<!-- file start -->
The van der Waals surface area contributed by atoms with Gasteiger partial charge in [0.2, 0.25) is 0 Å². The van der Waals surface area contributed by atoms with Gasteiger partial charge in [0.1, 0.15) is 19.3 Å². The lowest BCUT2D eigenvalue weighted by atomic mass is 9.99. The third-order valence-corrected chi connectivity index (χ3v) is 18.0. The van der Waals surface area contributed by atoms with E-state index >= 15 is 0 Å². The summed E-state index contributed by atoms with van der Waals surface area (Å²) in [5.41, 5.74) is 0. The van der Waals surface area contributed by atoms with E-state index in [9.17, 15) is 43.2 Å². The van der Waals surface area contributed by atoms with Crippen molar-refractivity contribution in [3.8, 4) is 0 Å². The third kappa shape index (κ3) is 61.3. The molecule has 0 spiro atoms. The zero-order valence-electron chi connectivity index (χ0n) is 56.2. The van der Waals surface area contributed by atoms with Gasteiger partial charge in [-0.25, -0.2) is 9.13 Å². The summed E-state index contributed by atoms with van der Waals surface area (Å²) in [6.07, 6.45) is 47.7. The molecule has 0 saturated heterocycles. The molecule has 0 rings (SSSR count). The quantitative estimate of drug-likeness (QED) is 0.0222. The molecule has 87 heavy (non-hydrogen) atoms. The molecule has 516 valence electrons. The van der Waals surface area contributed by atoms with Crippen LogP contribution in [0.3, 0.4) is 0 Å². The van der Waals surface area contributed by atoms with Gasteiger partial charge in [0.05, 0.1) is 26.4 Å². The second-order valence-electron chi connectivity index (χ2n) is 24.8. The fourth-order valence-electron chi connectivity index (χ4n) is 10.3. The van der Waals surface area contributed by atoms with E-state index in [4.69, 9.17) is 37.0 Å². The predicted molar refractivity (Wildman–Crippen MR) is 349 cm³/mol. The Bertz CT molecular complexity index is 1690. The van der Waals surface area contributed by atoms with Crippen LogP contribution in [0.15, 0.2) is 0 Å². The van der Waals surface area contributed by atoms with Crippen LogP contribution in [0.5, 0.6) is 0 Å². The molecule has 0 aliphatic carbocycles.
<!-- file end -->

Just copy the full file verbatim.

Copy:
The van der Waals surface area contributed by atoms with Gasteiger partial charge in [0.2, 0.25) is 0 Å². The van der Waals surface area contributed by atoms with Gasteiger partial charge in [0.1, 0.15) is 19.3 Å². The lowest BCUT2D eigenvalue weighted by atomic mass is 9.99. The third-order valence-corrected chi connectivity index (χ3v) is 18.0. The van der Waals surface area contributed by atoms with E-state index >= 15 is 0 Å². The summed E-state index contributed by atoms with van der Waals surface area (Å²) in [5.41, 5.74) is 0. The van der Waals surface area contributed by atoms with E-state index in [9.17, 15) is 43.2 Å². The van der Waals surface area contributed by atoms with Crippen molar-refractivity contribution in [3.8, 4) is 0 Å². The third kappa shape index (κ3) is 61.3. The molecule has 0 spiro atoms. The zero-order valence-electron chi connectivity index (χ0n) is 56.2. The van der Waals surface area contributed by atoms with Gasteiger partial charge in [-0.25, -0.2) is 9.13 Å². The summed E-state index contributed by atoms with van der Waals surface area (Å²) in [6.07, 6.45) is 47.7. The molecule has 0 saturated heterocycles. The molecule has 0 rings (SSSR count). The quantitative estimate of drug-likeness (QED) is 0.0222. The molecule has 87 heavy (non-hydrogen) atoms. The molecule has 516 valence electrons. The van der Waals surface area contributed by atoms with Crippen LogP contribution in [0.3, 0.4) is 0 Å². The van der Waals surface area contributed by atoms with Gasteiger partial charge in [0.05, 0.1) is 26.4 Å². The second-order valence-electron chi connectivity index (χ2n) is 24.8. The fourth-order valence-electron chi connectivity index (χ4n) is 10.3. The van der Waals surface area contributed by atoms with E-state index in [4.69, 9.17) is 37.0 Å². The predicted molar refractivity (Wildman–Crippen MR) is 349 cm³/mol. The Bertz CT molecular complexity index is 1690. The van der Waals surface area contributed by atoms with Crippen LogP contribution in [0.15, 0.2) is 0 Å². The van der Waals surface area contributed by atoms with Crippen LogP contribution in [0.5, 0.6) is 0 Å². The molecule has 0 aliphatic carbocycles.